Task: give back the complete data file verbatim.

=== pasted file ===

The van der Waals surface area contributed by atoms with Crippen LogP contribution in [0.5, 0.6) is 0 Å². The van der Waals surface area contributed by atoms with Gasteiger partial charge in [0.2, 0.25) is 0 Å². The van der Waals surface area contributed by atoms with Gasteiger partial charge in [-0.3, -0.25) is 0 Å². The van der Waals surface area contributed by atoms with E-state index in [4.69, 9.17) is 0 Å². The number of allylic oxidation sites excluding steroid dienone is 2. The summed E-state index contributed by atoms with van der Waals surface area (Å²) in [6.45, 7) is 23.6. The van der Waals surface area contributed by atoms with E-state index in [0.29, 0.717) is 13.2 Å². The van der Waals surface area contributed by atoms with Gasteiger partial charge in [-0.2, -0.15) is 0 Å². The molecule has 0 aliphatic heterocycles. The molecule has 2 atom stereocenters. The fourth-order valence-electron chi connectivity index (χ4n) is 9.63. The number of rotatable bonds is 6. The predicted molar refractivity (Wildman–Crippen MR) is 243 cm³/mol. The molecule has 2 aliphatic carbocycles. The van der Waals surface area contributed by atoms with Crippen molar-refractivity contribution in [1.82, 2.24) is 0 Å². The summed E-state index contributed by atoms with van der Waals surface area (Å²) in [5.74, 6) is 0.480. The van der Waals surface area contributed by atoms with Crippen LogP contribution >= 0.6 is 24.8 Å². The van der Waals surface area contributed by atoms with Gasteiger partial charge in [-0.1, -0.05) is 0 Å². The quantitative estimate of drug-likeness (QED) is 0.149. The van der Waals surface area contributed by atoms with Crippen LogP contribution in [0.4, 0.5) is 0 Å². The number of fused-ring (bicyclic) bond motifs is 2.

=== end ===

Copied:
The van der Waals surface area contributed by atoms with Crippen LogP contribution in [0.5, 0.6) is 0 Å². The van der Waals surface area contributed by atoms with Gasteiger partial charge in [0.2, 0.25) is 0 Å². The van der Waals surface area contributed by atoms with Gasteiger partial charge in [-0.3, -0.25) is 0 Å². The van der Waals surface area contributed by atoms with E-state index in [4.69, 9.17) is 0 Å². The number of allylic oxidation sites excluding steroid dienone is 2. The summed E-state index contributed by atoms with van der Waals surface area (Å²) in [6.45, 7) is 23.6. The van der Waals surface area contributed by atoms with E-state index in [0.29, 0.717) is 13.2 Å². The van der Waals surface area contributed by atoms with Gasteiger partial charge in [-0.2, -0.15) is 0 Å². The molecule has 0 aliphatic heterocycles. The molecule has 2 atom stereocenters. The fourth-order valence-electron chi connectivity index (χ4n) is 9.63. The number of rotatable bonds is 6. The predicted molar refractivity (Wildman–Crippen MR) is 243 cm³/mol. The molecule has 2 aliphatic carbocycles. The van der Waals surface area contributed by atoms with Crippen molar-refractivity contribution in [1.82, 2.24) is 0 Å². The summed E-state index contributed by atoms with van der Waals surface area (Å²) in [5.74, 6) is 0.480. The van der Waals surface area contributed by atoms with Crippen LogP contribution >= 0.6 is 24.8 Å². The van der Waals surface area contributed by atoms with Gasteiger partial charge in [-0.1, -0.05) is 0 Å². The quantitative estimate of drug-likeness (QED) is 0.149. The van der Waals surface area contributed by atoms with Crippen LogP contribution in [0.4, 0.5) is 0 Å². The number of fused-ring (bicyclic) bond motifs is 2.